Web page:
Kevin W. Shockey
Sun Microsystems underwent a round of layoffs last week, this time within the division responsible for its SPARC servers. The company is sacking 7 percent of the workforce in its Scalable Systems Group (200 people), the division responsible for its traditional SPARC server platforms, including the recently released UltraSPARC T1 processor, formerly code-named "Niagara."
For Sun, which shed some 13,000 jobs between 2001 and 2005, the layoffs are part of an ongoing cost-cutting strategy that spread out over a number of years what should have been done in one fell swoop early on in the bust. As John Shoemaker, a 15-year Sun employee who led the company's server group until his retirement in 2002, noted in the January-February issue of Business Horizons, the journal of Kelley School of Business (PDF), Sun isn't as decisive as it needs to be when it comes to issuing pink slips. "Key executives at Sun met our greatest challenge when we were unable to convince our top decision maker to take quick action to implement a massive headcount reduction," Shoemaker wrote. "In the fall of 2000, Silicon Valley experienced the greatest number of layoffs in its history. While other large technology firms like Cisco and Intel bit the bullet to save what they had and to protect the investments of shareholders, Sun's reduction-in-force actions were too little, too late. This single failure to make a tough decision to reduce headcount at Sun was, I believe, the critical event that precipitated Sun's now infamous decline."
Harsh words, but it's tough to disagree. Sun continues to be financially troubled at a time when many of its rivals are doing just fine. In retrospect it probably should have followed step with IBM, HP, and others who took the scythe to their ranks during the drought. But it just never seemed to have the heart or, according to Shoemaker at least, the testicular fortitude to do the deed. "You have to hand it to leaders, such as Steve Jobs at Apple and John Chambers at Cisco, who acted fast and made the tough decisions to turn the negative technology outlook into a positive competitive position for their companies," he wrote. "The lack of like decisions at Sun led to a major impact on morale, a loss of competitiveness, and a brain drain."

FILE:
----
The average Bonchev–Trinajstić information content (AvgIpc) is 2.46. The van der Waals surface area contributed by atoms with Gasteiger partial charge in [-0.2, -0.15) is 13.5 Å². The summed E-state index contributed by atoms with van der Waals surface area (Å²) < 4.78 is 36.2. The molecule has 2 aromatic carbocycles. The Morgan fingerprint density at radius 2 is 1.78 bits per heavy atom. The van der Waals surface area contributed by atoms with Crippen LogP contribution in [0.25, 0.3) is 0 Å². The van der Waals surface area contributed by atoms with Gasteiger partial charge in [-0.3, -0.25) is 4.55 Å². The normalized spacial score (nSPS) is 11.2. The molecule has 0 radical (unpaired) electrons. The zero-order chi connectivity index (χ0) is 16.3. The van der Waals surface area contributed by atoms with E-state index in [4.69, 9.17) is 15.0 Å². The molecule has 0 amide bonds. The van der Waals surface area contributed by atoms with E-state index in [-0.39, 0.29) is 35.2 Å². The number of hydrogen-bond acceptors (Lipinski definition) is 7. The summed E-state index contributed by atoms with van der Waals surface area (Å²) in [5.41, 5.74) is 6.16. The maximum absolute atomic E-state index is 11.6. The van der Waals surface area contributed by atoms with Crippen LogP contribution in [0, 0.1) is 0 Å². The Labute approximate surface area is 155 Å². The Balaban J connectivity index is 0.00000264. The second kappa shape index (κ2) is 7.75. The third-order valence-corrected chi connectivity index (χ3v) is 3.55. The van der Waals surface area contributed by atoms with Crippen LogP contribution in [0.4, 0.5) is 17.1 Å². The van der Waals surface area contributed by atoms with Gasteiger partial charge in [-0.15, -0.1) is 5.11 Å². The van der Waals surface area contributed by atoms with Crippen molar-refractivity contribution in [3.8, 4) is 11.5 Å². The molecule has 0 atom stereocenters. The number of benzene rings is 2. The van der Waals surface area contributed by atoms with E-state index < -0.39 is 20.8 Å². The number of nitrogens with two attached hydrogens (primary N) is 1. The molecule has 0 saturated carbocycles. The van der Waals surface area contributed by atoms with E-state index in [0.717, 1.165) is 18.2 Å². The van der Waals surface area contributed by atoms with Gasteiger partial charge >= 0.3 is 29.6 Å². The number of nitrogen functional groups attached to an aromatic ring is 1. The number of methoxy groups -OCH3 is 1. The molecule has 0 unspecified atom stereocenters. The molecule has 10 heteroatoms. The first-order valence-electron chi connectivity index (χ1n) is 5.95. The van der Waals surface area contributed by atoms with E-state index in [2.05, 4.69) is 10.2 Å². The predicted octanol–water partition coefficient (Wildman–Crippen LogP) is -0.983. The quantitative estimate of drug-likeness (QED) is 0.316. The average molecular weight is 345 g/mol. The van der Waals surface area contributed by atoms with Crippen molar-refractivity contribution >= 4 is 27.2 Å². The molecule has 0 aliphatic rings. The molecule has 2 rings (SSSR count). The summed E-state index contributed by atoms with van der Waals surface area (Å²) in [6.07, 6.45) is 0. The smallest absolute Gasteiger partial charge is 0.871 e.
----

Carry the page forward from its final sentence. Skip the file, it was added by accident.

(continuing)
"Let's keep rearranging the chairs, boys! Maybe that will stop it from sinking!"
-- last words heard on the deck of the Titanic
lmao I thit like Pj's comment, hey PJ I haven't spoke to you in a while. Let's try to meet some where this week. I never thounght this will happend to Sun since the are so huge and changing the market w0w this has me in shock. Yeah right.
This week is bad, lots of church crap.
Let's try next week. Anyone else interested? Lenny? Kevin? Bueler? Bueler? Bueler?